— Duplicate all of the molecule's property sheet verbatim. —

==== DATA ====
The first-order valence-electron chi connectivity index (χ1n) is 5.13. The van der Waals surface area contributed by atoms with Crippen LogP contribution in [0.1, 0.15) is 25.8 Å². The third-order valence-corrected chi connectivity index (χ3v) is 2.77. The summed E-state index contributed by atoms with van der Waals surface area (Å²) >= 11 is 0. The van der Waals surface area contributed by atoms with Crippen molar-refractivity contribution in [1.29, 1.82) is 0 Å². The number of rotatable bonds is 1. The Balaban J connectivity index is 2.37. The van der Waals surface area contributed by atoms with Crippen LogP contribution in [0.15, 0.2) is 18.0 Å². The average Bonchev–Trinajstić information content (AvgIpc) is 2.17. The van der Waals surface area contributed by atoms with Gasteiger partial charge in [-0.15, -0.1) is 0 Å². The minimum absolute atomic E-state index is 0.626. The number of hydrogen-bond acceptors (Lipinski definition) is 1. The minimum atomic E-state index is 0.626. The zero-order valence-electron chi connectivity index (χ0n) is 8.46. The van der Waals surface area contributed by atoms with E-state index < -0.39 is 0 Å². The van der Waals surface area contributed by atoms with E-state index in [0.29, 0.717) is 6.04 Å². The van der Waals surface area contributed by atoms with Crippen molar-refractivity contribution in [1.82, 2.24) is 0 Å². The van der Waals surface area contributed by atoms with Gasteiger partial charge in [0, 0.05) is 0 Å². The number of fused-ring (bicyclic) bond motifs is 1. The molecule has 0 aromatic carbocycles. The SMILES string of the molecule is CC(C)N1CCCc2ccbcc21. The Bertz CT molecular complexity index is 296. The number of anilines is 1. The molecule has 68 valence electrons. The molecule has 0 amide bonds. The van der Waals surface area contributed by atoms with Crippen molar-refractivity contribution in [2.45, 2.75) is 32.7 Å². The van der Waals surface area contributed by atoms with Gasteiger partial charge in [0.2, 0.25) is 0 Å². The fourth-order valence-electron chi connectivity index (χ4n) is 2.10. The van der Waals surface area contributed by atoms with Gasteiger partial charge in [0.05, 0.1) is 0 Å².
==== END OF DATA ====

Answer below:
The first-order valence-electron chi connectivity index (χ1n) is 5.13. The van der Waals surface area contributed by atoms with Crippen LogP contribution in [0.1, 0.15) is 25.8 Å². The third-order valence-corrected chi connectivity index (χ3v) is 2.77. The summed E-state index contributed by atoms with van der Waals surface area (Å²) >= 11 is 0. The van der Waals surface area contributed by atoms with Crippen molar-refractivity contribution in [1.29, 1.82) is 0 Å². The number of rotatable bonds is 1. The Balaban J connectivity index is 2.37. The van der Waals surface area contributed by atoms with Crippen LogP contribution in [0.15, 0.2) is 18.0 Å². The average Bonchev–Trinajstić information content (AvgIpc) is 2.17. The van der Waals surface area contributed by atoms with Gasteiger partial charge in [-0.15, -0.1) is 0 Å². The minimum absolute atomic E-state index is 0.626. The number of hydrogen-bond acceptors (Lipinski definition) is 1. The minimum atomic E-state index is 0.626. The zero-order valence-electron chi connectivity index (χ0n) is 8.46. The van der Waals surface area contributed by atoms with E-state index < -0.39 is 0 Å². The van der Waals surface area contributed by atoms with E-state index in [0.29, 0.717) is 6.04 Å². The van der Waals surface area contributed by atoms with Crippen molar-refractivity contribution in [1.82, 2.24) is 0 Å². The van der Waals surface area contributed by atoms with Gasteiger partial charge in [0, 0.05) is 0 Å². The number of fused-ring (bicyclic) bond motifs is 1. The molecule has 0 aromatic carbocycles. The SMILES string of the molecule is CC(C)N1CCCc2ccbcc21. The Bertz CT molecular complexity index is 296. The number of anilines is 1. The molecule has 68 valence electrons. The molecule has 0 amide bonds. The van der Waals surface area contributed by atoms with Crippen molar-refractivity contribution in [2.45, 2.75) is 32.7 Å². The van der Waals surface area contributed by atoms with Gasteiger partial charge in [0.2, 0.25) is 0 Å². The fourth-order valence-electron chi connectivity index (χ4n) is 2.10. The van der Waals surface area contributed by atoms with Gasteiger partial charge in [0.05, 0.1) is 0 Å².